Aphria Inc. (TSX:APH) announced last Friday that it has officially secured a capital raise of $100 million to support the company’s growth initiatives moving forward. This offering will include a $75 million bought deal equity round, as well as a $25 million term loan with WFCU Credit Union. I’ll be taking a look at what this capital raise could mean for investors moving forward, as this investment round represents one of the largest of its kind in a red-hot investment environment for cannabis-related companies. Production capacity addition to be completed in 2018 This large amount of capital will all but guarantee the completion…
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Aphria Inc. (TSX:APH) announced last Friday that it has officially secured a capital raise of $100 million to support the company’s growth initiatives moving forward. This offering will include a $75 million bought deal equity round, as well as a $25 million term loan with WFCU Credit Union.
I’ll be taking a look at what this capital raise could mean for investors moving forward, as this investment round represents one of the largest of its kind in a red-hot investment environment for cannabis-related companies.
Production capacity addition to be completed in 2018
This large amount of capital will all but guarantee the completion of Aphria’s phase IV expansion of the company’s production facilities. The marijuana company has indicated that approximately $50 million of the $100 million raised will be devoted to fully funding this expansion of production capacity.
The marijuana industry is one which has seen the rise of a few large producers who are in a race to add capacity and increase margins faster than their competition.
Upon completion, Aphria estimates that it will be able to produce approximately 75,000 kilograms of high-quality cannabis per year, allowing the company to continue to grow its market share domestically and abroad. Additionally, the production improvements and scale adjustments will allow for improved economics within the business, furthering Aphria’s cost advantage over other smaller producers.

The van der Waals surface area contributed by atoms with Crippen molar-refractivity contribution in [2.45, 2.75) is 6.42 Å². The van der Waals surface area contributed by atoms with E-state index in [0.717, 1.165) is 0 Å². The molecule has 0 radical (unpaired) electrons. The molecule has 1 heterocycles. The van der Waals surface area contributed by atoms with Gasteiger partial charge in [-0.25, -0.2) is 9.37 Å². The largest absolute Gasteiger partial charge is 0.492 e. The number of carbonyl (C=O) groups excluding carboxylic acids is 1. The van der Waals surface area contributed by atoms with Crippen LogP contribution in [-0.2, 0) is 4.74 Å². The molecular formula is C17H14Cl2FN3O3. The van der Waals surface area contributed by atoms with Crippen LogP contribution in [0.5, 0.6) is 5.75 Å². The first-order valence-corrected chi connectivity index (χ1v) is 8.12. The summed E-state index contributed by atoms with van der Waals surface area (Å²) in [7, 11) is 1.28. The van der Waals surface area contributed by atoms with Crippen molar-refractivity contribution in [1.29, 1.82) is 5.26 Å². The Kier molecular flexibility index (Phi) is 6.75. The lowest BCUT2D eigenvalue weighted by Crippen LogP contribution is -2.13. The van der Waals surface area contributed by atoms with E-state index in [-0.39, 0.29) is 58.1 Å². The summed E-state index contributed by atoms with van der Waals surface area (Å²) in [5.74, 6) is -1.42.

Investors in other unicorns such as Canopy Growth Corp. and Aurora Cannabis Inc. have let their money do the talking; these companies’ ability to produce lots of high-quality product at a lower price than other competitors have led to massive increases in these companies’ valuations due to the belief that the long-term advantage from gaining market share today will be worth significantly more in the future.
Here’s what gets investors really excited about this capital raise. While some of the remaining $50 million will be put aside to maintain working capital levels after the production expansion is complete, a significant portion will be available to pursue strategic opportunities that Aphria’s management deems suitable for its long-term success.
Acquiring other small producers has been the name of the game of late, and is one of the ways Aphria and its competitors have grown to such a large market capitalization in such a short period of time. The expectation of further bolt-on acquisitions in the coming months may continue to be yet another driver for Aphria’s stock price following the raise, which is expected to close on May 9.
So what’s the catch?
Raising $100 million is no small task, and the addition of more debt and equity to the company’s books means investors will have to come to terms with two inevitable outcomes: (1) dilution and (2) slowing growth rates over time.
Doing the math, any time $75 million of new shares are added to the existing pool, the dilutive effect of the equity offering will provide downward pressure on the outstanding shares. That said, the fact that this offering is expected to close at $6.50 all but sets a price floor for short-term investors based on increased market validation of the current market capitalization of Aphria.
The other major consideration for shareholders should be that Aphria, Canopy, and Aurora will all have approximately 1 million square feet of production space as of 2018, and each of these companies will be competing vigorously to take over the domestic and export markets for cannabis in Canada. The growth rates these companies are able to attain now, through frequent acquisitions and increased market share every quarter is likely to slow down when the market equalizes some time after production levels are solidified (I’m betting on 2018).
Stay Foolish, my friends.
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Fool contributor Chris MacDonald has no position in any stocks mentioned.